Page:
The money supply and the difficulties of controlling it have been in the news lately. Following are questions and answers on this topic.
QUESTION: What is the money supply? Why does it matter? And why is it hard to control?
ANSWER: Let's start with money. People often think of only currency and coins as money. But they also treat their balances in checking accounts at banks and other financial institutions quite literally as "money in the bank" and use it accordingly.
Currency, coins and these checking account balances together make up the measure of the money supply known as M-1. In the week ended Jan. 6, the level of M-1 averaged $450.2 billion.
Q: What about money in a savings account or a money market mutual fund?
A: Money deposited in a passbook account or a money market fund is not as apt to be used to pay for day-to-day purchases. People tend to regard such accounts as savings accounts with the emphasis on savings, as opposed to a checking account. But the money is there, of course, and to take account of it, savings account balances, money fund shares, small denomination certificates of deposits and some other similar items are added to the currency, coins and checking deposits of M-1 to make up M-2. In December, the Fed estimated the level of M-2 as $1.842 trillion.
Q: Are there any more "Ms"?
A: Yes, one more, M-3. M-3 includes all the items in M-2 plus some others, such as large certificates of deposit that are still further removed from the cash in one's pocket.
Q: Okay, so there are three measures of the money supply. Why does the rate at which they grow matter?
A: It matters because there is a connection between the amount of money available and the level of economic activity. In a very general sense, the lower the rate of growth of money, the lower the rate of growth of the economy. But the connection is a very loose one, and it involves changes in the level of activity as measured in current dollars and not in terms of real units of output.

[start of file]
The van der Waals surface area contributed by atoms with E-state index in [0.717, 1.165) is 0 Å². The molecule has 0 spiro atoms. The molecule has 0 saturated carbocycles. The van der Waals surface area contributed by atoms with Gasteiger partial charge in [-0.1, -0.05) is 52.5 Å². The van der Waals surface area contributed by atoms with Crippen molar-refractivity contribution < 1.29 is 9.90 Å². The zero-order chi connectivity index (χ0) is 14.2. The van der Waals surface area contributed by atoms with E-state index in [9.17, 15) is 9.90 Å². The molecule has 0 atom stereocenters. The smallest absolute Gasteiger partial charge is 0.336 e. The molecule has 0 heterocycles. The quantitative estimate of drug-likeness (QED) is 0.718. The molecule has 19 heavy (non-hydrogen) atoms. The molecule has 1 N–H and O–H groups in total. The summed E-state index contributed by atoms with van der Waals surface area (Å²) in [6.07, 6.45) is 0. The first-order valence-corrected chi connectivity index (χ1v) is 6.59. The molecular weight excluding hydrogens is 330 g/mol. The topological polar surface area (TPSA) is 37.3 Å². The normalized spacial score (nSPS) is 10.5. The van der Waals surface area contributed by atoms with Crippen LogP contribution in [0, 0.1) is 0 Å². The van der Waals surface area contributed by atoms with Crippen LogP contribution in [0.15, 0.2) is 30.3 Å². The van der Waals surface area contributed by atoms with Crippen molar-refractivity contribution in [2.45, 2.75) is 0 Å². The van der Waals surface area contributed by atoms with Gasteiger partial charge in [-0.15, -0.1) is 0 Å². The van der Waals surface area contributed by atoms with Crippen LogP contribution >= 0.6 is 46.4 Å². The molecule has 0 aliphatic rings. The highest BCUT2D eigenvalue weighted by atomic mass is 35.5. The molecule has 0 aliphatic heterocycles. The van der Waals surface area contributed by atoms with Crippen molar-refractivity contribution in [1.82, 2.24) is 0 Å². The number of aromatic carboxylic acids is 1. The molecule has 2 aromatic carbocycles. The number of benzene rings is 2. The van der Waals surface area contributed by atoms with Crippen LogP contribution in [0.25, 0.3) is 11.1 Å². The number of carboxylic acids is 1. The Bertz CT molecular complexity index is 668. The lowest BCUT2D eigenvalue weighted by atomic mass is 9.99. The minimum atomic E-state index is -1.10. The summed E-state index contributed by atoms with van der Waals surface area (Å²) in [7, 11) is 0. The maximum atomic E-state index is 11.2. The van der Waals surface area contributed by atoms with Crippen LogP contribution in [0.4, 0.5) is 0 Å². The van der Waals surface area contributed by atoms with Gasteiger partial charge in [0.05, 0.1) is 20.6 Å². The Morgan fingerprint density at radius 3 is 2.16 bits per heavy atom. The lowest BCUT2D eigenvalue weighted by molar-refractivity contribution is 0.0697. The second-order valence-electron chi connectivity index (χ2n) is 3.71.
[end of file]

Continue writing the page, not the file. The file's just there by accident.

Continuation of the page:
Q: "Current dollars?" What does that mean?
A: "Current dollars" means dollars worth whatever they will buy during the month or quarter or year in question. For instance, in current dollars the U.S. gross national product (total output of goods and services) rose from $2,626.1 billion in 1980 to $2,922.2 billion in 1981, an 11.3 percent increase. But once inflation is taken out, GNP went up only 1.9 percent.
Q: Why is this distinction important?
A: Because the current goal of monetary policy is to try to control inflation. Restricting the growth of money, however, can only slow down the rate of increase of current-dollar GNP. It does not affect only the inflation portion of the increase in current-dollar GNP. It also affects real output. This is a serious limitation on fighting inflation with monetary policies.
Some economists have argued that most of the resulting squeeze will fall on inflation, not real output, but the record of the past year or two suggests that real economic activity is hit every bit as hard as inflation.
Q: Wait a minute. Why is anything squeezed?
A: That goes back to the nature of the connection between money and economic activity. When consumers go into a store and make purchases, they may pay cash, write a check or use a credit card. For larger items--cars or houses--buyers often borrow a larger portion of the cost from a bank or other lender.
Businesses have the same sorts of choices, perhaps buying items they need using cash on hand or short-term loans from banks. To finance major investments in plants and machines, businesses may issue long-term bonds.
All of these transactions require money in one form or another. If the buyer borrows the money, then the lender must have it to lend. So the less money there is available, the fewer such transactions can occur.
When there is more demand for money than there is available, the cost of money--the interest rate--begins to rise. As rates go up, some individuals or businesses decide that whatever transaction they had in mind has become too costly.